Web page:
The Perceptions of University Instructors on Their Testing Practices: A Case Study
Sahari, Mohamad (1999) The Perceptions of University Instructors on Their Testing Practices: A Case Study. Pertanika Journal of Social Sciences & Humanities, 7 (1). pp. 21-29. ISSN 0128-7702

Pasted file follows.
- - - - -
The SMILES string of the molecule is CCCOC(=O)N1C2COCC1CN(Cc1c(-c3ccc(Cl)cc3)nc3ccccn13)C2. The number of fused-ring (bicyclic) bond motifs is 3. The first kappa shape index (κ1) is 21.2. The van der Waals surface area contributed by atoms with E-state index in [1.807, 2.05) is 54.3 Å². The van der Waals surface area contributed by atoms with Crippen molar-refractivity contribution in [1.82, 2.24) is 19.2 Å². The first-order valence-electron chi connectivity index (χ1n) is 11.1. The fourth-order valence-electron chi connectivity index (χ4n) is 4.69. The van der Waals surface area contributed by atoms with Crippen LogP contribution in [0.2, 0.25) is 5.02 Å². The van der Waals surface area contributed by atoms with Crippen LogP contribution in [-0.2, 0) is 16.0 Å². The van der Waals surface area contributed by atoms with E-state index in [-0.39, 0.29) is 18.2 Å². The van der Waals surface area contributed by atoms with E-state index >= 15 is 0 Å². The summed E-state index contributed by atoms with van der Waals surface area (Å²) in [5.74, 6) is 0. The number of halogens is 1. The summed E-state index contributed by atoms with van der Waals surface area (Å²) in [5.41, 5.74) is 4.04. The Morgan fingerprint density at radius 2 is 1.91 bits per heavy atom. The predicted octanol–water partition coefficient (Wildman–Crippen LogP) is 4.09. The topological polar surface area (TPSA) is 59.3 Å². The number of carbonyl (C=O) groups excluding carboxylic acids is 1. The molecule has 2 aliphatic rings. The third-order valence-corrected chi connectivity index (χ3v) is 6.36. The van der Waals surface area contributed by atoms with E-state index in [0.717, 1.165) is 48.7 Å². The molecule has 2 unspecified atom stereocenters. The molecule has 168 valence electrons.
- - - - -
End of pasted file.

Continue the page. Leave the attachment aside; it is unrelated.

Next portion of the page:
Instructors' ability and skills in creating valid and credible tests are the prime concerns that prompted this study. The focus of the study was to investigate prevalent testing practices among lecturers in higher learning institutions. Specifically it examined the procedures followed by university instructors in the constructions of valid and reliable tests. The study sampled 105 respondents systematically selected from a pool of university instructors. To obtain responses from the respondents regarding their testing practices, a checklist containing relevant items on the creation of final examination questions and their marking schemes was constructed. Data were analysed using descriptive statistics and logistic regressions. It was discovered that a majority of the respondents had applied proper procedures in creating valid and reliable tests, especially with respect to marking examination scripts. It appeared that instructors from the faculties of education, psychology and human sciences demonstrated adherence to these standards and proper procedures more significantly than those from other faculties. From the findings, the study synthesized implications on educational practices, in particular the certification of testing competency among instructors of higher learning institutions.
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